1. The report's usage of words and understanding of psychosis and schizophrenia, a core objective, is inconsistent and insufficiently supported by evidence.

  2. It overstates the effectiveness of talking therapies in helping people with psychotic experiences.

  3. It appears to be confused about the legal position on refusing treatment in England and Wales.

  4. The report's approach, ideas and recommendations are at times positive in general terms, but have many drawbacks as regards their utility for many people with psychotic experiences.

  5. The report pays insufficient attention to history and what can be learned from history.

1. The meaning of psychosis, schizophrenia and experiences

The main inconsistency, incoherence even, concerns the report's central topic. The authors do not make clear what their position is. At times (e.g. p.113) they repeat the Laingian mantra that there is no dividing line between psychosis and normality. And they make other statements and quote sources to the effect that psychosis and schizophrenia don't "really" exist. However, as this is a real-life publication and given that in most of the report they talk about "something", they aren't really writing about something that doesn't exist. The authors understand and agree that something happens in the experience of some people. Here they move to a second problematic move - believing that calling something by a different name will make a material difference.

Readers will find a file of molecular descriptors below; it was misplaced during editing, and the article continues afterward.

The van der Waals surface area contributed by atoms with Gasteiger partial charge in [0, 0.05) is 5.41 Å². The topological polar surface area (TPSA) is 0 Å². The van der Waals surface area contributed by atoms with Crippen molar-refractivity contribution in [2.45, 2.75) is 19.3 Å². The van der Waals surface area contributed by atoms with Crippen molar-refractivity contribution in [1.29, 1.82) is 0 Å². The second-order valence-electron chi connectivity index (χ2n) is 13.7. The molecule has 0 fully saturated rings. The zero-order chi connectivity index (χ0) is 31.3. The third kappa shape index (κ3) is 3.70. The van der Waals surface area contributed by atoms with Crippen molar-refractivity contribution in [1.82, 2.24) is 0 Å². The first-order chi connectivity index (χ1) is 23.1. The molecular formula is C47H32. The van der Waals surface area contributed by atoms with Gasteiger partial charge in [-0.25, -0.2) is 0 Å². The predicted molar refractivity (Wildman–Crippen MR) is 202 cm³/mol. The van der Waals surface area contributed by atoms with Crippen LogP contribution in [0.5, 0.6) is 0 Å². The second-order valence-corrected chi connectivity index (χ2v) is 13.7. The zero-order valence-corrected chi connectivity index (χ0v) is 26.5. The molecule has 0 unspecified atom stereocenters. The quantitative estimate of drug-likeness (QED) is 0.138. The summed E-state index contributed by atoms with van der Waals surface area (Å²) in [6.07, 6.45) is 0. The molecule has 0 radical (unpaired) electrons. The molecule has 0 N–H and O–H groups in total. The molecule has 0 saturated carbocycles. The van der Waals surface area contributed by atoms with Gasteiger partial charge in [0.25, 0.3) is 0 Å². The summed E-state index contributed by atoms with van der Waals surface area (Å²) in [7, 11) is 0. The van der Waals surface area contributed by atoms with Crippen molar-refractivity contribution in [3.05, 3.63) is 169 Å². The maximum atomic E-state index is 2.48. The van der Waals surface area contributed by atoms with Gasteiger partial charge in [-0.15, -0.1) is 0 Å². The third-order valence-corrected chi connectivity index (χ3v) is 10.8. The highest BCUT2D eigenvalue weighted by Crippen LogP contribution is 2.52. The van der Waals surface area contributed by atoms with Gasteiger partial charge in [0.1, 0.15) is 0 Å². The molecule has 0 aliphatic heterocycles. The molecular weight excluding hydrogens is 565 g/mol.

In most of the report they talk about "the experiences", by which they (mostly) appear to mean "psychotic experiences" as many people in mental health would call them (In fact they use "experiences" 298 times, "psychosis" 124 times, and "schizophrenia" 77 times in the text part of the report). My point is that they mount heavy criticism of the terms psychosis and schizophrenia, but believe that if the same human phenomena are relabelled as experiences, this will make a material difference to the world. I am doubtful about this. There is an endless history of doing this (learning disability is a similar example, and has been relabelled many times during the 20th century, especially in Britain), but it does not seem to make a noticeable difference.